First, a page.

Bucketworks would very much like to raise $18,000 by the end of the day
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For the past 11 years, Bucketworks has served as Milwaukee’s collaborative, all-purpose creative space for anyone looking to create art, start a business, put on a show, or simply workshop whatever crazy ideas they have banging around in their heads. But providing a warehouse-sized space for all that co-op creation comes at a price—a price disguised as something called “rent.” In a lengthy and impassioned blog post, Bucketworks director Tim Syth explains that the collective hasn’t been paying its rent for the last four months, and that it’s looking to drum up $18,000 in donations by the end of the day. Why has Bucketworks been delinquent with its rent? Syth explains:
For the year I have been here prior to those four months, we paid $7000/mo for 6 months and $2500/mo for 6 months before that. We are not paying rent because we spent $2500 on a broken heating system we don’t own, but because we could not afford to fix the system completely, we still paid $2500/mo to heat the space in the winter. We patched a roof we don’t own with the gracious donation of time from a Milwaukee startup that helps veterans develop job skills. We repaired air conditioners. We spent $2000 on a sprinkler system we don’t own to get the building up to code. We replaced toilets that were broken, patched floors, and fixed lights, all while running the organization.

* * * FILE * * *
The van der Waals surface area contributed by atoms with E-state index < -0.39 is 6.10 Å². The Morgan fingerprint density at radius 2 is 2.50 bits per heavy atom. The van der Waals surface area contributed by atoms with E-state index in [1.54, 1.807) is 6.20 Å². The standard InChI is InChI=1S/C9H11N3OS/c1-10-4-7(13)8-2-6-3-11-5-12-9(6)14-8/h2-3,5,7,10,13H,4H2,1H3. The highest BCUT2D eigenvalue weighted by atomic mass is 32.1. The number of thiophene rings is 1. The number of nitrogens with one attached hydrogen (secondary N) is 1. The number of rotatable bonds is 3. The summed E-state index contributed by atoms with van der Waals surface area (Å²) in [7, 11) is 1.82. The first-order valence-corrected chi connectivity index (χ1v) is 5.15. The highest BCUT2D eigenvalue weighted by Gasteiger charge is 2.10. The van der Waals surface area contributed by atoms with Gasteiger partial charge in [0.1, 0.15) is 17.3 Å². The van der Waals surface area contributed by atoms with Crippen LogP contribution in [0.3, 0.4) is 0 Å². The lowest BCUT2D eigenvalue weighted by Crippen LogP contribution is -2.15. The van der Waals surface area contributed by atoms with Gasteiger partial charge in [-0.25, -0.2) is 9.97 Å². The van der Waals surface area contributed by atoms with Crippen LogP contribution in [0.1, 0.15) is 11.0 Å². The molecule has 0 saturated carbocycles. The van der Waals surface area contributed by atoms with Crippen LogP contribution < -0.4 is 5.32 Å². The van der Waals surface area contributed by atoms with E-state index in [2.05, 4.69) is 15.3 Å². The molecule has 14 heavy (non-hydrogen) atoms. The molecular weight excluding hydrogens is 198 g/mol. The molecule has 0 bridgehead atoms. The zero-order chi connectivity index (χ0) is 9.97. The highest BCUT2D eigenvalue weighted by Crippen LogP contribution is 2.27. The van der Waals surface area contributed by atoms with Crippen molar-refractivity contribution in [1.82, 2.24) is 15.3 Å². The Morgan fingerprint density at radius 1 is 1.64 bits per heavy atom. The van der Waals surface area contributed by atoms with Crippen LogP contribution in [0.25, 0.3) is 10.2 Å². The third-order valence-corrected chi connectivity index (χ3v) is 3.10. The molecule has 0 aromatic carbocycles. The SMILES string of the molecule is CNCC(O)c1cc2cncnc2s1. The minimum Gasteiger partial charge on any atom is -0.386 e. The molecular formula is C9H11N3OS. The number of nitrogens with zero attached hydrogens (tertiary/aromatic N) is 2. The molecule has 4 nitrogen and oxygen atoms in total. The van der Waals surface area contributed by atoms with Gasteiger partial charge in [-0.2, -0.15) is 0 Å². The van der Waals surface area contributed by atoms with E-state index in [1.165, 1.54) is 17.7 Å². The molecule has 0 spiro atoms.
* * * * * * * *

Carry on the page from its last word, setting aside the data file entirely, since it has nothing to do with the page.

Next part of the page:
Syth notes that he isn’t playing the “blame game” with the building’s landlord, or with other (unnamed) parties interested in the space. The $18,000 would pay for six months of rent, giving Bucketworks time to bring “stability to this wonderful project.” If the goal isn’t met by the end of the day, Syth says, any funds collected will be used to “find a new home.”
Donations can be made via Paypal on the Bucketworks website.